|The Larry P. Shoda Award||is given annually to a member of the graduating class who has achieved scholastic excellence and demonstrated the special commitment required of evening students.|
|Elizabeth Maxwell Carroll Chesnut Prize||is given to a member of the graduating class for good scholarship in a broad sense, as determined by the Dean of the School Law based on recommendations from members of the faculty|
|The Public Service Award||is given to several graduating students who, during their law school careers, have engaged in legal work that significantly advances the public interest.|
|The William P. Cunningham Awards||are presented annually to graduating students selected by the faculty for exceptional achievements and service to the School.|
|THE ORDER OF THE BARRISTERS||honors ten students who excel in trial and appellate advocacy.|
|The University of Maryland School of law litigation and advocacy award||is given annually to graduating students selected by the faculty for their contribution to the School's achievements in intra- and inter-school appellate competition.|
|Anne Barlow Gallagher Prize for Service to Children and Youth||is awarded by the clinical faculty to the graduating student who has performed outstanding work benefiting youth and children.|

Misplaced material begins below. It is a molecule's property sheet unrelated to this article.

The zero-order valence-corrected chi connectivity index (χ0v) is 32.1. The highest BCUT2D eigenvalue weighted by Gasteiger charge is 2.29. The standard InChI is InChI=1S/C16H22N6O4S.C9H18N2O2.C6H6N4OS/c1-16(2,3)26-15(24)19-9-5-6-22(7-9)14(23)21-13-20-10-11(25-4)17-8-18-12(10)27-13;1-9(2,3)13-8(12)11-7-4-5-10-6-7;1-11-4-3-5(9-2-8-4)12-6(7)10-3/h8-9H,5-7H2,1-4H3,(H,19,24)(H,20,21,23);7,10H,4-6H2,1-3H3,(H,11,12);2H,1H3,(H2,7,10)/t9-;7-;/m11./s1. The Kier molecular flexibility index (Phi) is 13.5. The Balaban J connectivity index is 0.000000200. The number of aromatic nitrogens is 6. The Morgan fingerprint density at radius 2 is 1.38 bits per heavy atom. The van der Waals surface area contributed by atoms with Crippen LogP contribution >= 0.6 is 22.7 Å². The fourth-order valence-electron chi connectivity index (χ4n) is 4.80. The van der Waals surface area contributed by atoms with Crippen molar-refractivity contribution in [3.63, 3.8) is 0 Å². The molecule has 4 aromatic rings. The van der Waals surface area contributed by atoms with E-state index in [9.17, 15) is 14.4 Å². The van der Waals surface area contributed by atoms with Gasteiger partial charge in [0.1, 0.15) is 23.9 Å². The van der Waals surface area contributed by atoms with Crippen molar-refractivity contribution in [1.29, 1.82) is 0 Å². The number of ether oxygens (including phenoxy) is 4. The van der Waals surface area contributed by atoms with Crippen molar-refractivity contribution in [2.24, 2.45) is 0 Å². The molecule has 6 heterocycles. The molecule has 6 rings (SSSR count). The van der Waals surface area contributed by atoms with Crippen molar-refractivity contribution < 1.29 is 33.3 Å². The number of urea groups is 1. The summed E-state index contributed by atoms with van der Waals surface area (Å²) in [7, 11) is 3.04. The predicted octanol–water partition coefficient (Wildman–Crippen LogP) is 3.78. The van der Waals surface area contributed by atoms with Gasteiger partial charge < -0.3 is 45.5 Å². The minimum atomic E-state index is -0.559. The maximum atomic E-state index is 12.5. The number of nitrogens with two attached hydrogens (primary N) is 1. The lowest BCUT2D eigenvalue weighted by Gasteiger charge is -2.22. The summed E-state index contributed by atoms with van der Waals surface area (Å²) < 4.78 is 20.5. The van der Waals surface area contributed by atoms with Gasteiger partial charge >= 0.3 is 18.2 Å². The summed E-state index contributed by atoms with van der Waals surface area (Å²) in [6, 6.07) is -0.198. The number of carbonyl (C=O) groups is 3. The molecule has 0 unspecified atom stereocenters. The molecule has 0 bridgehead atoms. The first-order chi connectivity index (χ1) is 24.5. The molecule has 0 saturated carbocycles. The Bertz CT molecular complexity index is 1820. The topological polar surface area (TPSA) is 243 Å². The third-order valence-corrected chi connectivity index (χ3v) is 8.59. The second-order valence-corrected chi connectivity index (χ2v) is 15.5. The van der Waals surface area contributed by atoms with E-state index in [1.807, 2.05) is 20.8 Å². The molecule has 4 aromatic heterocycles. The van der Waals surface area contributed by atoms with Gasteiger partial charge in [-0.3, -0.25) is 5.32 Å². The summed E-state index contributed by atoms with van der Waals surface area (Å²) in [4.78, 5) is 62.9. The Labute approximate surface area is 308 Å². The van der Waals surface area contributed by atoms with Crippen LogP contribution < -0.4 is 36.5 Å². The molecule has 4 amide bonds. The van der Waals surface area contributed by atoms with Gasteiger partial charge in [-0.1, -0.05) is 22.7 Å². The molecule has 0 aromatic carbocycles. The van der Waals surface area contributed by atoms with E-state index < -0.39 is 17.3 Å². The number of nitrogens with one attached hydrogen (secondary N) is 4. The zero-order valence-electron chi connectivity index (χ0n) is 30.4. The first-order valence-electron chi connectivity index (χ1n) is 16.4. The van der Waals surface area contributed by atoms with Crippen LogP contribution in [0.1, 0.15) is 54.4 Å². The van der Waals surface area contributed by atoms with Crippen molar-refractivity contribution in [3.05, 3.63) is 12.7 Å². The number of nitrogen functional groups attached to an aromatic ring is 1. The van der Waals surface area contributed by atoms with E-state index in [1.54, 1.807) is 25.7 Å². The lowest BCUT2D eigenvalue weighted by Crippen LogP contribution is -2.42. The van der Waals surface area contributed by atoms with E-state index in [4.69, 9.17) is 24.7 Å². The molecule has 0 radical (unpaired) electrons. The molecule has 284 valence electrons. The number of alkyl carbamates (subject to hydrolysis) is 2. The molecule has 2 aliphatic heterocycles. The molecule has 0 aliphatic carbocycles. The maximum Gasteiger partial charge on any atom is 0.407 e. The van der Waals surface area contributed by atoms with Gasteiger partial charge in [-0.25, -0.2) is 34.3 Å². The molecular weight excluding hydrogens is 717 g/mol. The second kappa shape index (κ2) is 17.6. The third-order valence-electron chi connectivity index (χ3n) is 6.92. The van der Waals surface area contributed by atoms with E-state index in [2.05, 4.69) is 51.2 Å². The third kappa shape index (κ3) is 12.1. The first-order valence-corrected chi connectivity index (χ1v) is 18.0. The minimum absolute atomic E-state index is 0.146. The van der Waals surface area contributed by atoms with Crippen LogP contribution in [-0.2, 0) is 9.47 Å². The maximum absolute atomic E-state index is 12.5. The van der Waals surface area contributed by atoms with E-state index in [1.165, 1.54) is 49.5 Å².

|The Hoffberger Clinical Law Prize||is awarded annually to an outstanding member of the graduating class who has excelled as a student lawyer in the Clinical Law Program.|
|The Community Scholar Prize||is presented to a graduate who provided outstanding assistance to a Maryland community or neighborhood.|
|The Joseph Bernstein Awards||are awarded annually to the graduating students who, as judged by the faculty advisor, submitted the most significant piece of legal writing for publication in each of the University of Maryland Carey School of Law student-edited journals.|
|Paul Cordish Writing Competition Awards||Prizes are given annually to the students who write the best paper on a topic related to public insurance adjusting.|
The School of Law is home to five student edited scholarly journals covering a diverse array of content areas. These journals provide students in-depth writing and editing experiences, the chance to work with distinguished academic authors both from the School of Law and from schools across the country, and the opportunity to compete to publish their own academic writing.
First published in 1936, the Maryland Law Review is the oldest journal at the University of Maryland School of Law and the pre-eminent student authority on developments in Maryland case law in the State of Maryland. Ranked among the top tier of national law reviews, the Maryland Law Review is also a respected voice on federal law in the United States Court of Appeals for the Fourth Circuit.
The Journal of Business & Technology Law was founded in 2005 at the School of Law as the student-run successor to The Business Lawyer. With a focus on matters at the intersection of business and technology, the Journal publishes analytical articles by leading academics, judges, and practitioners. It also provides a unique forum for scholarly discourse on issues arising from the new business and technology courts at the state level.